SCOTT: (As Jason) Hey.

RUDOLPH: (As Julie) You know what? Can you guys just walk him for a second? I've got to go see Katie.

SCOTT: (As Jason) Yeah. Of course.

WESTFELDT: (As Julie) You know, we brought some wine.

RUDOLPH: (As Leslie) She was supposed to be here by now.

WESTFELDT: (As Julie) Hey, Cole.

SCOTT: (As Jason) Hey, uh...

WESTFELDT: (As Julie) I'm going to open one of these.

SCOTT: (As Jason) Do that.

WESTFELDT: (As Julie) Yeah.

SCOTT: (As Jason) Hey Cole. What's up, buddy?

WESTFELDT: (As Julie) Hey Cole. You know what? We brought you something.

SCOTT: (As Jason) Oh, my goodness. You're huge. And I like you tremendously. What?

O'DOWD: (As Alex) Hey.

SCOTT: (As Jason) How you doing?

O'DOWD: (As Alex) Hey guys.

SCOTT: (As Jason) Hey.

O'DOWD: (As Alex) How you doing?

SCOTT: (As Jason) How's it going, man?

O'DOWD: (As Alex) Happy Birthday, little fellow.

SCOTT: (As Jason) Oh, thanks. I haven't seen you in a while.

O'DOWD: (As Alex) Oh, yeah. And hey, Julie.

RUDOLPH: (As Leslie) Alex. I could use a little help. What do you think, huh? I don't know, maybe pick up a little bit?

O'DOWD: (As Alex) I was in the bathroom.

RUDOLPH: (As Leslie) Yeah. We know. And just to make it a 45 minute production while we're having guests over? Jesus.

O'DOWD: (As Alex) I was reading an article.

RUDOLPH: (As Leslie) Think maybe you could shut the door? It's toxic in here.

O'DOWD: (As Alex) I was airing it out. I'm sorry.

EDELSTEIN: There's an extra element of tension when actors who can be wonderful clowns don't cut loose. Chris O'Dowd's "what, me worry?" vibe sets off Maya Rudolph's bossiness; Jon Hamm's Ben looks bleary and for much of the film, stays silent - until he opens his mouth and poisoned toads leap out. Kristen Wiig's Missy seethes and avoids his eyes. The camera catches every conspiratorial or hostile glance, every flash of devastation or rage being quietly suppressed.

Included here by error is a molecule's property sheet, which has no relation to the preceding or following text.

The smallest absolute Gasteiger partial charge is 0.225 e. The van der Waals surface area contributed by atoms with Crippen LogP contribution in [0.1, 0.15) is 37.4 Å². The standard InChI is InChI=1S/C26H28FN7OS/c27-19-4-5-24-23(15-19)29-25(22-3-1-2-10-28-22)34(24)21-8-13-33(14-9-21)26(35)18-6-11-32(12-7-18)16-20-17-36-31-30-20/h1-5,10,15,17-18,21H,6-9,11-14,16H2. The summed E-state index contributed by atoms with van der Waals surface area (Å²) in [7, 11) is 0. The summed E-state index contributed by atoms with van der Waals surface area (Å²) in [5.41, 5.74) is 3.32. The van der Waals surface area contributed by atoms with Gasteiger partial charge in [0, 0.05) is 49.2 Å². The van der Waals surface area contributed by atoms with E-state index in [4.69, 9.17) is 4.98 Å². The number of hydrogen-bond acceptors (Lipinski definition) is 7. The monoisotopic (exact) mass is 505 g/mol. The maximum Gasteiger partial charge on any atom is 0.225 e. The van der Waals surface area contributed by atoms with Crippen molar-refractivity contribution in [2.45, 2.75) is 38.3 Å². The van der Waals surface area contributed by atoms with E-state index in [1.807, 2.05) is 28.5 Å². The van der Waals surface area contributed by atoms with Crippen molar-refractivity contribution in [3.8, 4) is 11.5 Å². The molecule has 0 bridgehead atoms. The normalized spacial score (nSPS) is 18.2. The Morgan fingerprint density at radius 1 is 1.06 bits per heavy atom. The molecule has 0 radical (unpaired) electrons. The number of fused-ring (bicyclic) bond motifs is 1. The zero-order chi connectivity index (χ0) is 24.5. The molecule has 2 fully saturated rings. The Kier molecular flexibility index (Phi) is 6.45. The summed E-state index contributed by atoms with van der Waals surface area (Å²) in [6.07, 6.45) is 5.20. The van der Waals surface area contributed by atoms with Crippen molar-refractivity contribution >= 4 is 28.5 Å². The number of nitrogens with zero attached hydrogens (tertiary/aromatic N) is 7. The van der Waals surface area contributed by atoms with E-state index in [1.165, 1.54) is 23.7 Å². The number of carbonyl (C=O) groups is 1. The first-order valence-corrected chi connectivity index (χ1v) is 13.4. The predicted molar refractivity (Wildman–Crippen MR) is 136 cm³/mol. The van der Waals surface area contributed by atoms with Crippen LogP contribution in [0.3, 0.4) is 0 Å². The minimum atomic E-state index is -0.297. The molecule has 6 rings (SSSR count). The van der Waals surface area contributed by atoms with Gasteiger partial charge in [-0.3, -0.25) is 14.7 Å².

Two other characters raise the stakes. After Julie's baby is born, Jason takes up with Mary Jane, an actress and dancer played by no less than Megan Fox. Julie meets Kurt, a soft-eyed, tender hunk played by Edward Burns. So both our attractive but relatively ordinary-looking protagonists have trophy mates - and on vacation in a cabin, with all eight major characters plus kids, the conversation between Jason and Julie over where their toddler sleeps gets weird. Each claims their lovemaking is just too loud.

Megan Fox, for the record, can act. Her Mary Jane is unaffected, secure in her beauty, uninterested in kids or being tied down or anything other than her eight performances a week. Jennifer Westfeldt isn't upstaged; her performance is beautifully modulated, Julie's natural buoyancy weighed down by her fear of showing her true feelings.

But the revelation of "Friends with Kids" is Adam Scott, who often plays obnoxious squirts. Here, he eases back on caricature, but takes nothing off his fastball, recalling the young Alan Alda, who also came on glib and finished vulnerable - just like this marvelous movie.

BIANCULLI: David Edelstein is film critic for New York magazine.